499 F2d 444 United States v. C D Kasmir a
499 F.2d 444
74-2 USTC P 9655
UNITED STATES of America and James S. Mabrey, Special Agent
of the Internal Revenue Service, Plaintiffs-Appellees,
C. D. KASMIR and Jerry A. Candy, Defendants-Appellants.
United States Court of Appeals, Fifth Circuit.
Aug. 21, 1974.
Cyril David Kasmir, pro se; Edward A. Copley, Jr., Robert E. Goodfriend, Dallas, Tex., for defendants-appellants.
Scott P, Crampton, Asst. Atty. Gen., Jeffrey D. Snow, Atty., Ernest J. Brown, Acting Chief, Meyer Rothwacks, Atty., Tax Div., Dept. of Justice, Washington D.C., Frank D. McCown, U.S. Atty., Kenneth J. Mighell, Asst. U.S. Atty., Fort Worth, Tex., Robert E. Lindsay, John P. Burke, Attys., Tax Div., Dept. of Justice, Washington, D.C., for plaintiffs-appellees.
Before BELL, THORNBERRY and DYER, Circuit Judges.
THORNBERRY, Circuit Judge:
. . . whether the constitutional privilege against compulsory self-incrimination may be invoked in behalf of a taxpayer by his attorney to prevent the production of income tax workpapers in his attorney's possession . . .
That same issue is before us again, this time with a different factual background.
On January 3, 1973, the taxpayer, Dr. Mason, was visited in his office in Dallas, Texas, by two Special Agents of the Internal Revenue Service who informed Dr. Mason that his tax returns for the years 1969, 1970, and 1971 were under investigation and gave him Miranda warnings. During the visit, one of the Special Agents asked to see Dr. Mason's personal books and records. Mr. Mason complied with the request, but at the same time, he called his accountant Candy, who advised him not to show any of his records to the Agents. The doctor followed Candy's advice, withdrew the records on the desk, and concluded the interview.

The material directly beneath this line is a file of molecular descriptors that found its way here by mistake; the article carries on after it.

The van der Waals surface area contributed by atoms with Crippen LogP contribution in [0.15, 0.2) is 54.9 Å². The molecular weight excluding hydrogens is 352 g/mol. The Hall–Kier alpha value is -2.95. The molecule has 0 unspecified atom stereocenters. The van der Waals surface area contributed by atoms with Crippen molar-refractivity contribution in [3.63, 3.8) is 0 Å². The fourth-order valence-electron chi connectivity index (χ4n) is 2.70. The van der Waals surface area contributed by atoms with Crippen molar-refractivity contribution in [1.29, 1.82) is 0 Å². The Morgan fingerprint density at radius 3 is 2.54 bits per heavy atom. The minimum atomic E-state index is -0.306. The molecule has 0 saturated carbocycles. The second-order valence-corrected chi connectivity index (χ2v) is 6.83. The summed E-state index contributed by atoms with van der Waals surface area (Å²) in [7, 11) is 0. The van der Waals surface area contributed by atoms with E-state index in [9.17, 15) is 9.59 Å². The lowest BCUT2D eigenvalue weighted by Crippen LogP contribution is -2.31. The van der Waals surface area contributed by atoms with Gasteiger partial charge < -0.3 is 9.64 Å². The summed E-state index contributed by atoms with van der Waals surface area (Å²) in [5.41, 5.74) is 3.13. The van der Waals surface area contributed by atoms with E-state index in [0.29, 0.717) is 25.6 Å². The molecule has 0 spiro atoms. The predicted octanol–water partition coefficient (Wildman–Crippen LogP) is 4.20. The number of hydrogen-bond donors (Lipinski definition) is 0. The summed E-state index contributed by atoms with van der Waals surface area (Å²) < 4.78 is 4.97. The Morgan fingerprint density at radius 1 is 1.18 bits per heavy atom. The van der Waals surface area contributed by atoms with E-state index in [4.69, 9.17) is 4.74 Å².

Following Dr. Mason's call to Candy, Candy called Kasmir and informed him of the visit. At Candy's request, Kasmir called Dr. Mason that afternoon and was retained by the doctor as his attorney. Early the next morning, at the direction of his employer, Candy delivered an assortment of records and documents to Dr. Mason at the doctor's office, and simultaneously relinquished to the taxpayer 'the rightful, indefinite and legitimate possession of' the materials. Within minutes of receiving the materials, the taxpayer turned them over to appellant Kasmir as his attorney.
The next day summonses were served on Candy and Kasmir, ordering the latter to give up the documents and the former to give testimony concerning them.1 When neither appellant agreed to comply with the summonses, the government sought enforcement. In a pre-White and pre-Couch v. United States hearing and order, the district court granted the government's petition on the grounds that the records were owned by the accounting firm and that at the time the summonses were served, the records were in Kasmir's possession. The district court stayed its order pending this appeal.
Appellants contend that in the circumstances of this case, (1) the taxpayer's attorney has standing to raise the taxpayer's constitutional right to be free from self-incrimination, (2) enforcement of the summons for the production of records violates the taxpayer's Self-Incrimination Privilege, and (3) enforcement of the summons for production of records should be denied because IRS agents materially misrepresented themselves before the taxpayer.